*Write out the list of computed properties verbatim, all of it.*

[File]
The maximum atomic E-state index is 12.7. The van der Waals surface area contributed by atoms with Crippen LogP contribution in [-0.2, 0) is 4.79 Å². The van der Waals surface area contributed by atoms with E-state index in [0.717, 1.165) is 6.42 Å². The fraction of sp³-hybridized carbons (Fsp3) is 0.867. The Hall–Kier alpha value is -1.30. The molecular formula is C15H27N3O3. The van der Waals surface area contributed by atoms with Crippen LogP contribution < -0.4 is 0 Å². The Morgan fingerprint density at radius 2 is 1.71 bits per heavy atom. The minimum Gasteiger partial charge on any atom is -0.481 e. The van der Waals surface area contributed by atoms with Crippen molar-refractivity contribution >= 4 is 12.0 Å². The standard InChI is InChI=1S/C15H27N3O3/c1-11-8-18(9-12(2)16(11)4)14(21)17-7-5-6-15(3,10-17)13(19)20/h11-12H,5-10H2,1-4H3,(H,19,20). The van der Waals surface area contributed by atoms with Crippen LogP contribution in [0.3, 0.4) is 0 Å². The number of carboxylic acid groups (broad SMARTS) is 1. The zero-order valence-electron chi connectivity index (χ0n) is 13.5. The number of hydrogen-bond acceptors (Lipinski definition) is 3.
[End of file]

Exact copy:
The maximum atomic E-state index is 12.7. The van der Waals surface area contributed by atoms with Crippen LogP contribution in [-0.2, 0) is 4.79 Å². The van der Waals surface area contributed by atoms with E-state index in [0.717, 1.165) is 6.42 Å². The fraction of sp³-hybridized carbons (Fsp3) is 0.867. The Hall–Kier alpha value is -1.30. The molecular formula is C15H27N3O3. The van der Waals surface area contributed by atoms with Crippen LogP contribution < -0.4 is 0 Å². The Morgan fingerprint density at radius 2 is 1.71 bits per heavy atom. The minimum Gasteiger partial charge on any atom is -0.481 e. The van der Waals surface area contributed by atoms with Crippen molar-refractivity contribution >= 4 is 12.0 Å². The standard InChI is InChI=1S/C15H27N3O3/c1-11-8-18(9-12(2)16(11)4)14(21)17-7-5-6-15(3,10-17)13(19)20/h11-12H,5-10H2,1-4H3,(H,19,20). The van der Waals surface area contributed by atoms with Crippen LogP contribution in [0.3, 0.4) is 0 Å². The number of carboxylic acid groups (broad SMARTS) is 1. The zero-order valence-electron chi connectivity index (χ0n) is 13.5. The number of hydrogen-bond acceptors (Lipinski definition) is 3.